No place for secret societies

Membership of the freemasons in Britain runs to some 400,000 people. Many, probably even most, of these individuals are honest citizens. Nevertheless, questions - some well-founded, some anecdotal - continue to be asked about the effects of freemasonry on standards in public life.

In a report published earlier this year, the House of Commons Committee on Home Affairs found there to be a "great deal of unustified paranoia" about freemasonry. But it also concluded that "nothing so much undermines public confidence in public institutions as the knowledge that some public servants are members of a secret society one of whose aims is mutual self-advancement." It went on to recommend that the concerns about freemasonry justify a requirement that membership of the organisation among the police and judiciary should be entered on a register open to the public. The Government has promised a response by the end of August.

In principle, there is no reason why that recommendation should not extend to other public bodies, and particularly those with regulatory functions. There is a legitimate public expectation that public servants, paid by and acting on behalf of the public, should carry out their duties without reasonable suspicion that their private interests may lead them to act in a manner contrary to the public interest. A body such as the Environment Agency, whose officers are more familiar with and closer to the businesses they regulate routinely than organisations such as the police, and who enjoy a good deal of discretion in how they apply the law and Agency policies, has a particular duty to ensure that freemasonry among its employees does not give rise to conflicts of interest.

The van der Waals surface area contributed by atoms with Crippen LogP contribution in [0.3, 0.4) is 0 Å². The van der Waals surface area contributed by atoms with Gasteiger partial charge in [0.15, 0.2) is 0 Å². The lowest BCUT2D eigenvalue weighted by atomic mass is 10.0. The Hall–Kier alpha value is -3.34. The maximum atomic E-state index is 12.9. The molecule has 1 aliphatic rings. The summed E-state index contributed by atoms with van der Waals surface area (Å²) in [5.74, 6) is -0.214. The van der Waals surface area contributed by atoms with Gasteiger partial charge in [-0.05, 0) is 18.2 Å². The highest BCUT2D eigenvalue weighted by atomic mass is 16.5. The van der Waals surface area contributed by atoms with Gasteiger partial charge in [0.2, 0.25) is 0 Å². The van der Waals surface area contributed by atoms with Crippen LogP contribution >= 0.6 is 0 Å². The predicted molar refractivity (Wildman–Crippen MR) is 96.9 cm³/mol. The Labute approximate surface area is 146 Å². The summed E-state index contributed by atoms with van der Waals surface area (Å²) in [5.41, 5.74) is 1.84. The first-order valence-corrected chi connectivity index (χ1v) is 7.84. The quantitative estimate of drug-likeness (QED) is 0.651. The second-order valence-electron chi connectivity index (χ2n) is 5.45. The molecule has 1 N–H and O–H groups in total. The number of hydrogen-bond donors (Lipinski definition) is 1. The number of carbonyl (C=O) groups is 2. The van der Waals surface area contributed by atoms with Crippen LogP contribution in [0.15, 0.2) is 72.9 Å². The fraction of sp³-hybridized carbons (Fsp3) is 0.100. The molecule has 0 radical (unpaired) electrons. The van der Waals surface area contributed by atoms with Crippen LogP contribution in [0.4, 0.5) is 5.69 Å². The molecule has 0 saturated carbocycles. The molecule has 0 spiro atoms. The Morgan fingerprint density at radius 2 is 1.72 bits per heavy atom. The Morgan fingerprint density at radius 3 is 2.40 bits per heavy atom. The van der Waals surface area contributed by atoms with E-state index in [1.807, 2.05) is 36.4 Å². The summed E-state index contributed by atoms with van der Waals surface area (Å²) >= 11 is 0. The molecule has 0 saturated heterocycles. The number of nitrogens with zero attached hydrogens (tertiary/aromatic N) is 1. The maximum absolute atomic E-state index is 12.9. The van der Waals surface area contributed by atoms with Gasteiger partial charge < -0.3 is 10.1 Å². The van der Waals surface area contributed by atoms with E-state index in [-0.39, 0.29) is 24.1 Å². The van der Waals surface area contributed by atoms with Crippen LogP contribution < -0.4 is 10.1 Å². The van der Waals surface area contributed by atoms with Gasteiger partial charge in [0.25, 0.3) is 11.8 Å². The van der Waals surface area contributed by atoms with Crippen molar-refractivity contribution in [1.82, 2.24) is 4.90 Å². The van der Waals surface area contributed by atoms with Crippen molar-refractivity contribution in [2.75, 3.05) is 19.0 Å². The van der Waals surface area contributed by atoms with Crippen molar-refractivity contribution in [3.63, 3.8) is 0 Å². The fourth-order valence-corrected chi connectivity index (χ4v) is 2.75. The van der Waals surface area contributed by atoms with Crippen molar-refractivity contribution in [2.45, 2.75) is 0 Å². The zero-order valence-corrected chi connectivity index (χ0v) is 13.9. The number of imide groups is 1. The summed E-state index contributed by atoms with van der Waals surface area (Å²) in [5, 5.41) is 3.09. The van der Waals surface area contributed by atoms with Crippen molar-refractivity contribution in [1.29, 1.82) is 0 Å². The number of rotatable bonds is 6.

Judging by its responses to questions put to it by ENDS about the issue, the Agency's top management appears to have little awareness of the extent of freemasonry among its staff or the implications for public confidence in their impartiality. It is also far from clear that the organisation has effective arrangements in place to ensure that internal appointments are made and personal advancement is achieved solely on merit (see pp 3-4 ). At a time when the new Government is expressing qualms about both its accountability and effectiveness as a regulator, the Agency would do well to act before it is seen as being forced to do so.

Ultimately, however, the solution to public concern about freemasonry is for freemasonry to reform itself. Disclosure and openness, as the Home Affairs Committee suggested, would form one step towards alleviating public worries - but the more fundamental change should be to bring the oaths sworn by masons into line with contemporary public expectations.

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